In order to abate the sensation that I was running out of time, I’ve made an effort to knock out the Barcelona Bucket List.  More on those projects in next month’s post.  But in the mean time, I’ve tackled some of the smaller but still significant goals.  I joined a running group I had seen from time to time and it was fun doing something I’d think of as pretty American surrounded by only Catalans.  It’s also been a good way to see some of the corners of the city I still hadn’t made it out to yet, as each week we run a different course.  For any study abroad students reading this, you should come to the Nike Store on Passeig de Gracià each dijous (Thursday) a les 20h. Its free to join and you get free Nike gear such as shirts that say things like “WE RUN BARCELONA” in size 30 Helvetica.  You know you’re jealous.

Matt2     Being Carnival season back home in the City that Care Forgot, I was craving some Jazz.  I had only seen one jazz session last semester; the first week of December I caved and found a free concert listed on the indispensible site  It was very post-modern, but the fact it was at a bar in a library late at night made it pretty exciting.  I recommend stopping by the venue Espai G if you get a chance.  This time however I caught a show at Jamboree.  The music was good, I’ll give it that, but the people were packed into seats, very close seats, which meant no dancing from the public, and the price to get a ticket made it an event that will go down as rare indulgence rather than regular outing.  That said, it was full of advertisements to more concerts in the area and I ran into a couple of musicians near the bar once it was all over.  All in all it gave the impression that if you want to experience very talented jazz, this is a great locale for a primer to the Barcelona scene.

     Lastly, I’ve met lots of interesting people through a Capoeira group that meets on Mondays and Fridays in Gracià. If you are interested in a martial art that is more about dancing, rhythm, working with rather than against your partner, team work, and the Brazilian culture in general, I highly recommend seeing what its all about.  Come at 8h30 either day and try it out free of charge. If it turns out to be your cup of tea, this particular group is going to Madrid in February for a batizado.  It’s a great way to get familiarized with the whole Spanish Capoeira community.  Axé baba!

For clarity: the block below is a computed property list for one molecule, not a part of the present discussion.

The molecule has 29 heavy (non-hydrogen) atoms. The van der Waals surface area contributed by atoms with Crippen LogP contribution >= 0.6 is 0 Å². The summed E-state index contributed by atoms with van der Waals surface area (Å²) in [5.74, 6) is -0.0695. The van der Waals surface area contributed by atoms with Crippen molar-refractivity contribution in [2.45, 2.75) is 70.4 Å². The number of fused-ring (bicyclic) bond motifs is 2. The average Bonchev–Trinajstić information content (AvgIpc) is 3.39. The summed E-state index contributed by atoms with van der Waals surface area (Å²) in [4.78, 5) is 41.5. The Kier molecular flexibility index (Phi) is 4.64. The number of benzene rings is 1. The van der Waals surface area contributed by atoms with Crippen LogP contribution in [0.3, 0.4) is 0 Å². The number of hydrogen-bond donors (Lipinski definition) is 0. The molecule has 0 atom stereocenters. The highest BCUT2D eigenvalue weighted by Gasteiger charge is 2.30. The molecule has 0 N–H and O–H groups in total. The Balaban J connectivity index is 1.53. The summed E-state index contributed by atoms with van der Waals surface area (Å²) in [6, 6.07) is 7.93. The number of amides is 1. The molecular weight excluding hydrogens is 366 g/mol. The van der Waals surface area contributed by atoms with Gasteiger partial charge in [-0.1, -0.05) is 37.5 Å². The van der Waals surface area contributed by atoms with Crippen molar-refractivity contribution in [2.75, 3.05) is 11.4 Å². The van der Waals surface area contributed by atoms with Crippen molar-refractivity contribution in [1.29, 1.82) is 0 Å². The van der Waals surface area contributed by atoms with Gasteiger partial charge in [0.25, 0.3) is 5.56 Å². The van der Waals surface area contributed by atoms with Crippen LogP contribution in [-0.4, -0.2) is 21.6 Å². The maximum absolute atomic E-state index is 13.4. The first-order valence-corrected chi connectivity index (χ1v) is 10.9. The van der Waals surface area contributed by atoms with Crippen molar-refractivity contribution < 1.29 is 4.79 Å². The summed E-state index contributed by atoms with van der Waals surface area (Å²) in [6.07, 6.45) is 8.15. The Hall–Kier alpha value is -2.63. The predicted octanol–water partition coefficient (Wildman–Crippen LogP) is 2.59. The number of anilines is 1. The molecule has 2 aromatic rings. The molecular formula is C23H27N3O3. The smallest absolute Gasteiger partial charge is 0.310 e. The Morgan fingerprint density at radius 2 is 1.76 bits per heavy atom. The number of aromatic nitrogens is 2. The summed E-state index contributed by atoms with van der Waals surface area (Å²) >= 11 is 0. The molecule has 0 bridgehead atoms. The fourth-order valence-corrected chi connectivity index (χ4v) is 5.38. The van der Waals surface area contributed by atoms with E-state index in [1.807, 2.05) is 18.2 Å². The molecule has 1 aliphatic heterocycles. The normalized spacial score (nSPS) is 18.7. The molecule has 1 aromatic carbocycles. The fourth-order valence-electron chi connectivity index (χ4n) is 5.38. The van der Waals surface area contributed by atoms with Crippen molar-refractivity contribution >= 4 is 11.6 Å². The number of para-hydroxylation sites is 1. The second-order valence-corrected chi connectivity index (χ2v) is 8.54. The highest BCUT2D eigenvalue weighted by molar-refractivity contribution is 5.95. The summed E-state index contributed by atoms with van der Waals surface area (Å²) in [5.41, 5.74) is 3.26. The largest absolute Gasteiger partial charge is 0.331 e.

I almost forgot!  Before I go, I want to recommend you my park of the week.  If you’re like me, metro L9 is exciting—el nueve es nuevo! At parada Can Zam, there is a delightful park that runs along a very industrial river.  Great for biking and running, one direction of the park is perfectly groomed and fit for the whole family.  To the other direction is an untamed jungle.  For the more adventurous, I suggest checking out the uncharted.  Just bring a buddy or two.  Which reminds me, this past Sunday there was a “hash” in this park.  If speaking Catalan while running turns you off from the Nike run mentioned above, but you still want to meet new people, Hash House Harriers is an international organization that is full of English speakers and runs one Sunday a month.  Their motto: Drinkers with a running problem.  Bring 5€ for the alcohol buy-in and, if its anything like in the Big Easy, expect to receive an inappropriate nick name do lots of singing you won’t remember.

Matt3      Well that’s it for this post.  As the new semester is underway, one month in, its nice to feel like there’s a routine happening.  A return to normalcy—its funny to think this can all be normal.

Fins aviat,


First Week of Classes

Megan7Name: Megan
CIEE Barcelona Program:
Architecture & Design
Spring 2012
Home School
: Howard University

Wednesday was our first day of The City in Visual Culture class. It's taught by our resident director, Magda, who is great. It's offered in both Spanish and English and when I arrived to the English section, Magda was surprised by the amount of people in the class. She asked who was in advanced Spanish and we reluctantly raised our hands.  She then of course asked us to seriously consider taking it in Spanish.  I sat in on the Spanish section of the class that day (and on Friday) and as Magda's Spanish is much easier to understand, I could completely follow along. So I'm going to talk to Magda tomorrow and officially switch into the Spanish section.  The readings are in English and she said she could send us the English versions of the PowerPoints, so I guess the only thing I'm worried about are taking the tests in Spanish and doing our final presentation in Spanish too. But hey, might as well challenge myself and make the most of the experience, right?  Hopefully by then, I'll be comfortable enough with my Spanish that it won't be too big of an issue.  Since the language isn't the focus of the class, I know Magda will be willing to help if there's something I don't understand.  Maybe taking her class in Spanish will actually help me understand what's going on in my Spanish language class!